Sunny Scotland

The first draft of Easter plans, involved heading over to Northern Ireland, a spot we haven’t previously been to, but upon inwestigation of maritime transport we realised we’d have a lengthy journey, potentially through South West Scotland, which, similarly remains unknown to us.

Looking into this further, the idea of Dark Skies Forest Parks, and, more specifically CS campsite behind a pub, kind of sold the latter plan. I booked with the Ken Bridge Hotel just outside New Galloway and it cost us a hundy including EHU for 5 nights.

According to the fountain of all knowledge (google) it would take us more than 4 hours to get there, so we packed up the day before and on Good Friday left the People’s Republic of South Yorkshire for all points north in good time, and ably guided by Brian.

All was well until we decided to stop for early lunch at Scotch Corner. Which was a mistake.

After sampling mediocre pasties and potato wedges we found we could not get out of the car park. We hung around a bit, but it didn’t ease off, so we reluctantly joined the queue and at the first opportunity headed in the opposite direction to most of the traffic.

Brian took it in his stride, and introduced us to many a pleasing vista and squiggly carriageway, and other than the boy child desperately needing a pee not 10 minutes after a layby stop, we arrived without incident.

I booked us in with the mester, and decided on the spot that we would sample the hospitality that evening. As the pictures below show, it was a very pleasant spot.

The awning went up without incident and made lots of comfortable space for seating and lounging about.

However, it became a magnet for random Scottish flies which got a bit vexatious.

Only on standing back did we realise we’d put the pop top screen on upside down!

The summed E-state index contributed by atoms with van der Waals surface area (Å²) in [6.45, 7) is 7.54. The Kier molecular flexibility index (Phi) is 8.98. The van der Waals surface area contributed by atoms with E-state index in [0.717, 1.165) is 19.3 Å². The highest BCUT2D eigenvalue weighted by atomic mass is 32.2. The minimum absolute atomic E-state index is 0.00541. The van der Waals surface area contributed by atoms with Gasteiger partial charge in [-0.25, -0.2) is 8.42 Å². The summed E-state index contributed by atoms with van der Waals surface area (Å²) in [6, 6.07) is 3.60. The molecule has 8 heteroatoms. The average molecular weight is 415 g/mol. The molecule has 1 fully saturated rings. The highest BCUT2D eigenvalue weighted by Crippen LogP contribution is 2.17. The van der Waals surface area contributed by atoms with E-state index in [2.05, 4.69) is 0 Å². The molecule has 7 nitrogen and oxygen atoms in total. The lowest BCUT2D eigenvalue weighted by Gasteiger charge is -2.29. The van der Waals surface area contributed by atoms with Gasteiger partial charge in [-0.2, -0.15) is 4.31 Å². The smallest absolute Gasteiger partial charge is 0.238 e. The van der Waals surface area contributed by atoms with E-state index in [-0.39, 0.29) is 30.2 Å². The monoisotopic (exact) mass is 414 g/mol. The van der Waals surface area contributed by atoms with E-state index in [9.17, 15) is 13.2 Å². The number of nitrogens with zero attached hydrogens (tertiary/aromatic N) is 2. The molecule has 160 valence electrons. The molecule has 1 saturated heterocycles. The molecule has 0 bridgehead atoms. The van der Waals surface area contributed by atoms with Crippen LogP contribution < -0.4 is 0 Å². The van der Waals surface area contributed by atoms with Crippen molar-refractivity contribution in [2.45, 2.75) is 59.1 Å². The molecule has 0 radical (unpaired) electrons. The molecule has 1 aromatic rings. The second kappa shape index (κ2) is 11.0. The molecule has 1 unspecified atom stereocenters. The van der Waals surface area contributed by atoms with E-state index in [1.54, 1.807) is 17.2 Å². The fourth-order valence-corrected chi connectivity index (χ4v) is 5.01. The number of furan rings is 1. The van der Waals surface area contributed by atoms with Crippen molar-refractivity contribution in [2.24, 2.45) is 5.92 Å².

Having brought the Popaloo but not the cursed pop up tent, we stationed it in a corner and were thankful of it at times when the smallest was caught short or for nocturnal visits.

Whilst on the subject of facilities, there were 2 toilets and a wet room style shower accessed by a separate door at the back of the pub, open all the time and clean, warm and dry and well supplied, so I’m sure mother would be satisfied.

When we arrived, there were a couple of motorhomes and a tent. Over the course of the weekend others came and went and by Monday we had the field to ourselves.

Saturday we hung about in the sunshine playing games

nature spotting and barbecuing a large slab of beef.

We hung up our campervan fairy lights for the first time, and it was actually Madame who came up with the solution to attaching them to the rings in the ceiling using a J cloth cut into strips – she’s her Nannan’s girl!

It is to be noted that, contrary to mother’s advice, there was only a single J cloth on board. We cut it in half. In case of emergencies. Still got half left. Unused.

Sunday we ventured to Castle Douglas, had a car park picnic, a most enjoyable ice cream

and a goggle at the assorted tat/knick knacks

I need a wind up ironing cat.

Obviously mannequins are quite a thing in this part of Scotland.

Of course, venturing out once we had erected the awning was fine. Coming back again and repositioning in exactly the right spot was something we approached with care and a small amount of trepidation.